Eva Bardonnex lived alone in a tent by a river in the woods. She was evicted, twice, from an addiction treatment centre in Maple Ridge, which left her with very little money or chance to get housing. One night, while she was asleep, a man got into her tent and undressed himself. She woke up when he was putting his clothes back on. She was unharmed but shaken.
Out Front: Victoria’s Woodwynn Farms is fighting the district’s order to shut down their program which could send participants back to the streetsJust 12 days before Christmas, the people at Victoria’s Woodwynn Farms Treatment Centre’s housing were greeted with “No occupancy” orders posted by municipal officials. The BC Agricultural Land Commission and the District of Central Saanich moved to evict the six participants at the treatment centre with no alternative place to go.
"I like selling this time of year because everybody's happy. Everybody's in a good mood and everybody's happy the calendars are out—they know it's that time of year again. "They enjoy the calendar and it brings up their spirits. Everyobody's spirits are up; that's what I like about selling this time of year. "My most memorable moment this year was my trip to Merritt with my family. It was enjoyable. We cruised the river, did a lot of sightseeing there and visited family.
Muck Rack makes it simple to find people, tweets, or articles that mention any name, keyword, company, hashtag etc. We've compiled this guide to help you make the most of your search.
Selecting a term
Start searching tweets, articles from media outlets, articles mentioned in tweets, journalists'
names, titles and bios with some suggested searches:
Companies or Topics (e.g. iPhone, Microsoft)
Phrases (e.g. "cloud computing") — use quotes to keep the terms together
Twitter handles (e.g. @username) — returns those who have mentioned or replied to
Names (e.g. "David Pogue")
Hashtags (e.g. #sxsw, #london2012)
Bio details (e.g. vegan, Olympics, father)
Muck Rack's Advanced Search allows for many boolean operators.
Find results that mention multiple specified terms, use AND or
+. For example, ensure each result contains both Elon Musk and Mark Zuckerberg by
searching Musk AND Zuckerberg or Musk + Zuckerberg.
Use the operators OR or , to broaden your search when you'd like either of
multiple terms to appear in results. (This is the default behavior of our search when no operators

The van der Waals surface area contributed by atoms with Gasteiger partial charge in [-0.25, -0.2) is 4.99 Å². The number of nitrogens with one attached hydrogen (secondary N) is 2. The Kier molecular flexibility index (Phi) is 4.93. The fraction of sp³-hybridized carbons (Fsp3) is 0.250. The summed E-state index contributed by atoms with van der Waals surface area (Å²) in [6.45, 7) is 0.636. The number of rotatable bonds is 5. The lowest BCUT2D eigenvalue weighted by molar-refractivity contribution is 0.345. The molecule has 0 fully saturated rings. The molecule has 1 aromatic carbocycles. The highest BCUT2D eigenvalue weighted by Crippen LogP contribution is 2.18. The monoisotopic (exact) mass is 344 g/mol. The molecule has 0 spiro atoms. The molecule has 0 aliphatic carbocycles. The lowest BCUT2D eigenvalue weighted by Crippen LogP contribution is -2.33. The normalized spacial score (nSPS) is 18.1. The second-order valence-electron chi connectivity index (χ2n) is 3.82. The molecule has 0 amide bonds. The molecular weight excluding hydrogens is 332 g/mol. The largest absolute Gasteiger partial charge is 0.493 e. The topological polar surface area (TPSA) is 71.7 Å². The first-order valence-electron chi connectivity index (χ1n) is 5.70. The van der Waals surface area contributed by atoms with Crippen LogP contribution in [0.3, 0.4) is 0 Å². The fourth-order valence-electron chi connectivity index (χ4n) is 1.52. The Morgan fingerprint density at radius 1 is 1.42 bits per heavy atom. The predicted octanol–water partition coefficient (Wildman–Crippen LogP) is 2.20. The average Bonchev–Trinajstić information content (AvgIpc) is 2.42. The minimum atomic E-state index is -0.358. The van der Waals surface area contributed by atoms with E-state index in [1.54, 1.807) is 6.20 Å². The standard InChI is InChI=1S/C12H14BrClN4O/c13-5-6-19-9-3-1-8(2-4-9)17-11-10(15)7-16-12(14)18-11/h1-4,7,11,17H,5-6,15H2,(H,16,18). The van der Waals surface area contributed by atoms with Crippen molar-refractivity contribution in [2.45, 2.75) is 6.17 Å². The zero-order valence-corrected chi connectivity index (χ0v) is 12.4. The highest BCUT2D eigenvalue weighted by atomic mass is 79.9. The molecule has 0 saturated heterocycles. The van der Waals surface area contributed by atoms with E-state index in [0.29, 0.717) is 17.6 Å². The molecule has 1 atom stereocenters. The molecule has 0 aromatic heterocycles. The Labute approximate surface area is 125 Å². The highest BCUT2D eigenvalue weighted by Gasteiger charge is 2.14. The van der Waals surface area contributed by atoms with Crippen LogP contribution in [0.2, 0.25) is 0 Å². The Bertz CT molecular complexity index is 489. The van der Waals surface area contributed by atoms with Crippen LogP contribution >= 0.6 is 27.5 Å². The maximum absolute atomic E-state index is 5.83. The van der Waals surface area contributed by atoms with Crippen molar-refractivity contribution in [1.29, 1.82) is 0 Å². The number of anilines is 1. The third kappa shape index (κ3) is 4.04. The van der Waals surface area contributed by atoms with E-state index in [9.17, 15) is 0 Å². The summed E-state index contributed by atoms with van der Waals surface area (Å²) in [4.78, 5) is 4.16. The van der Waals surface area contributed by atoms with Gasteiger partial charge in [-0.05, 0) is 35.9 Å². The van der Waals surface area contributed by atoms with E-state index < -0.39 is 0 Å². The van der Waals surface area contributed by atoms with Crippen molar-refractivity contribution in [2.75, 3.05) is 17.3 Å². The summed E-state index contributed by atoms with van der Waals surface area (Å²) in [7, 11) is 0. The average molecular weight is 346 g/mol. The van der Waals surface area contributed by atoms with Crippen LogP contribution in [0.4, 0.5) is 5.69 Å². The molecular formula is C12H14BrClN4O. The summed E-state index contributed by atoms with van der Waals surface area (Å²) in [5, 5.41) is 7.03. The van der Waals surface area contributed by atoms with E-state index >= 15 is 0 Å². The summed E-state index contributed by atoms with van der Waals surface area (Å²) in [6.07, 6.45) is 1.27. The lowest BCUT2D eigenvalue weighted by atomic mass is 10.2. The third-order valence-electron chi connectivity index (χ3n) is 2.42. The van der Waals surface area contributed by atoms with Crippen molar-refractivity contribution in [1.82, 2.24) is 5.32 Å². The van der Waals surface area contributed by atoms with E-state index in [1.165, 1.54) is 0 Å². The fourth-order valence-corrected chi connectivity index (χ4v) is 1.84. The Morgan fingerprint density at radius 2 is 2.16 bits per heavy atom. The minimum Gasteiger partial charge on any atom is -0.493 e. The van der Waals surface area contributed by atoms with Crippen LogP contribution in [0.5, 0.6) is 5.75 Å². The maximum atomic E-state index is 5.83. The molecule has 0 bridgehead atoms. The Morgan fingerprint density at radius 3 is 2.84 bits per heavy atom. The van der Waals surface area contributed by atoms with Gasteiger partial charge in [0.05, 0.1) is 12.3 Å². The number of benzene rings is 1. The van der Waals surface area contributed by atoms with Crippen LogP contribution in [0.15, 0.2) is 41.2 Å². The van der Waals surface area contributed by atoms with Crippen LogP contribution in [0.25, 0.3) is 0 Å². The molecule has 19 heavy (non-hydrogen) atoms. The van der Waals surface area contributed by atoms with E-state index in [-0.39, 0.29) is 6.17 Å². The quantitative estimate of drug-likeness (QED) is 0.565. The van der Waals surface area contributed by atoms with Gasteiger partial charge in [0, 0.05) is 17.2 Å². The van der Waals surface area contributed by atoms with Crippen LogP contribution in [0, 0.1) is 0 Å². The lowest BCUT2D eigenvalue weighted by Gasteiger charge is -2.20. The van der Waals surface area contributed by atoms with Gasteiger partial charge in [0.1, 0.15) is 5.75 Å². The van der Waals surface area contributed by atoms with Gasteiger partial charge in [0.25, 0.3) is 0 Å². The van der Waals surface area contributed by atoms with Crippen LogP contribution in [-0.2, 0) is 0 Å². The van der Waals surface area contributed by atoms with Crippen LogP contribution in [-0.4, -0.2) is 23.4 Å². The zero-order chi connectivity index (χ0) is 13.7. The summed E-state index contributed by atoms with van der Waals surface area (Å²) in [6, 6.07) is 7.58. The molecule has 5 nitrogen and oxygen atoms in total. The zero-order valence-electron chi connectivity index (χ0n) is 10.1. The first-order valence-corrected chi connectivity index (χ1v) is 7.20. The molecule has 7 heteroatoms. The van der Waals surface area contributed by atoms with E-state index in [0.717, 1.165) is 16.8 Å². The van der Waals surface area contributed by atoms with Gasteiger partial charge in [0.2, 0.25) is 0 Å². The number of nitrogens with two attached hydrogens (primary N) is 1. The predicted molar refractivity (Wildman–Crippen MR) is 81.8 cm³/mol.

are used). For example, results will contain either cake or cookie by searching cake OR cookie or cake,cookie
Use NOT or - to subtract results from your search. For
example, searching Disney will yield results about the Walt Disney Company as well as Walt Disney
World Resort. To exclude mentions of Disney World, search for Disney -World or Disney
When using one of these operators with a phrase, enclose it in quotation marks. For example, you can
find results about smartphones excluding Apple's iPhone 4S by searching smartphone -"iPhone
Exact case matching or punctuation
If you're searching for a brand name or keyword that relies on specific punctuation marks or capitalization, you can
find results that match your exact query by adding matchcase: before the keyword you're searching for, like matchcase:E*TRADE .
Use parentheses to separate multiple
boolean phrases. For example, to find journalists talking about having fun in Disney World or
Disneyland, search for ("disney world" OR disneyland) AND fun.
An asterisk can be used to search for any variation of a root word truncated by the asterisk. For example, searching for admin* will return results for administrator, administration, administer, administered, etc.
A near operator is an AND operator where you can control the distance between the words. You can vary the distance the near operation uses by adding a forward slash and number (between 0-99) such as strawberries NEAR/10 "whipped cream", which means the strawberries must exist within 10 words of "whipped cream".